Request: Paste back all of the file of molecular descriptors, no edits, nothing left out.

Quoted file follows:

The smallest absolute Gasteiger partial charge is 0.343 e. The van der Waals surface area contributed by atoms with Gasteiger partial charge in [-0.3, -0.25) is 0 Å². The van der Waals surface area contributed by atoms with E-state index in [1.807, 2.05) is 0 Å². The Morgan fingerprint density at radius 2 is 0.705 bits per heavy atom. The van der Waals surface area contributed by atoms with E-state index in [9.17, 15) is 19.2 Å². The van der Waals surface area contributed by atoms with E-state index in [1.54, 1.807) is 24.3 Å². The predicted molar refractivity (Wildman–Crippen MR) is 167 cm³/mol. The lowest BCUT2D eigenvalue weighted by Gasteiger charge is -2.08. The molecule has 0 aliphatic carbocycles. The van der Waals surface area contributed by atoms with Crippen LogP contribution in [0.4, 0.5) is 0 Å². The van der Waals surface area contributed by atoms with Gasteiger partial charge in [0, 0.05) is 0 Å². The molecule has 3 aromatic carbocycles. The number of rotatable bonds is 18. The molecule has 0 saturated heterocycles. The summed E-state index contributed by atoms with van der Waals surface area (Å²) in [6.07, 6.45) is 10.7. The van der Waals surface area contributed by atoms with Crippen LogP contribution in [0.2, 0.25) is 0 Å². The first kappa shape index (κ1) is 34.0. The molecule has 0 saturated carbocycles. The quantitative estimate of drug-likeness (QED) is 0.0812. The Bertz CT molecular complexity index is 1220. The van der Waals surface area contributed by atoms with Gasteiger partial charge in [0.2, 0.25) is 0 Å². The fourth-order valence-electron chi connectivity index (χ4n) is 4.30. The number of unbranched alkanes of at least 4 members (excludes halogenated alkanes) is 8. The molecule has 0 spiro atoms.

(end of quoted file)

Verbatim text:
The smallest absolute Gasteiger partial charge is 0.343 e. The van der Waals surface area contributed by atoms with Gasteiger partial charge in [-0.3, -0.25) is 0 Å². The van der Waals surface area contributed by atoms with E-state index in [1.807, 2.05) is 0 Å². The Morgan fingerprint density at radius 2 is 0.705 bits per heavy atom. The van der Waals surface area contributed by atoms with E-state index in [9.17, 15) is 19.2 Å². The van der Waals surface area contributed by atoms with E-state index in [1.54, 1.807) is 24.3 Å². The predicted molar refractivity (Wildman–Crippen MR) is 167 cm³/mol. The lowest BCUT2D eigenvalue weighted by Gasteiger charge is -2.08. The molecule has 0 aliphatic carbocycles. The van der Waals surface area contributed by atoms with Crippen LogP contribution in [0.4, 0.5) is 0 Å². The van der Waals surface area contributed by atoms with Gasteiger partial charge in [0, 0.05) is 0 Å². The molecule has 3 aromatic carbocycles. The number of rotatable bonds is 18. The molecule has 0 saturated heterocycles. The summed E-state index contributed by atoms with van der Waals surface area (Å²) in [6.07, 6.45) is 10.7. The van der Waals surface area contributed by atoms with Crippen LogP contribution in [0.2, 0.25) is 0 Å². The first kappa shape index (κ1) is 34.0. The molecule has 0 saturated carbocycles. The quantitative estimate of drug-likeness (QED) is 0.0812. The Bertz CT molecular complexity index is 1220. The van der Waals surface area contributed by atoms with Gasteiger partial charge in [0.2, 0.25) is 0 Å². The fourth-order valence-electron chi connectivity index (χ4n) is 4.30. The number of unbranched alkanes of at least 4 members (excludes halogenated alkanes) is 8. The molecule has 0 spiro atoms.